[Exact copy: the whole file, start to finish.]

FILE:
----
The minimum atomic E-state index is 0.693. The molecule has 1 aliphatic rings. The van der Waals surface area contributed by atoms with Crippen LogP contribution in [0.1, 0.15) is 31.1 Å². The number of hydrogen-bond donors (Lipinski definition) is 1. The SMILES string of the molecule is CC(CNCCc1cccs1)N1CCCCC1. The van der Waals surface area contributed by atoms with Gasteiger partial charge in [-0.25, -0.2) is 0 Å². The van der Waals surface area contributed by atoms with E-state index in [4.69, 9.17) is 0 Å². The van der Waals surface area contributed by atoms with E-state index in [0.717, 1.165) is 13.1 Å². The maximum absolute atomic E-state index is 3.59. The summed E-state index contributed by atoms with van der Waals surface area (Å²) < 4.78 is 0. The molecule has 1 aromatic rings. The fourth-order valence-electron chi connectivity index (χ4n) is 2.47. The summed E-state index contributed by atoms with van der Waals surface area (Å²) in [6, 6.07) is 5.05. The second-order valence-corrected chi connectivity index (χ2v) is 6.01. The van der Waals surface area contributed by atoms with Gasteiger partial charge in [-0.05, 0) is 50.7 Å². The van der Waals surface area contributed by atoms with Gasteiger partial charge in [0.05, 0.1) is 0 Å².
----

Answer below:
The minimum atomic E-state index is 0.693. The molecule has 1 aliphatic rings. The van der Waals surface area contributed by atoms with Crippen LogP contribution in [0.1, 0.15) is 31.1 Å². The number of hydrogen-bond donors (Lipinski definition) is 1. The SMILES string of the molecule is CC(CNCCc1cccs1)N1CCCCC1. The van der Waals surface area contributed by atoms with Gasteiger partial charge in [-0.25, -0.2) is 0 Å². The van der Waals surface area contributed by atoms with E-state index in [4.69, 9.17) is 0 Å². The van der Waals surface area contributed by atoms with E-state index in [0.717, 1.165) is 13.1 Å². The maximum absolute atomic E-state index is 3.59. The summed E-state index contributed by atoms with van der Waals surface area (Å²) < 4.78 is 0. The molecule has 1 aromatic rings. The fourth-order valence-electron chi connectivity index (χ4n) is 2.47. The summed E-state index contributed by atoms with van der Waals surface area (Å²) in [6, 6.07) is 5.05. The second-order valence-corrected chi connectivity index (χ2v) is 6.01. The van der Waals surface area contributed by atoms with Gasteiger partial charge in [-0.05, 0) is 50.7 Å². The van der Waals surface area contributed by atoms with Gasteiger partial charge in [0.05, 0.1) is 0 Å².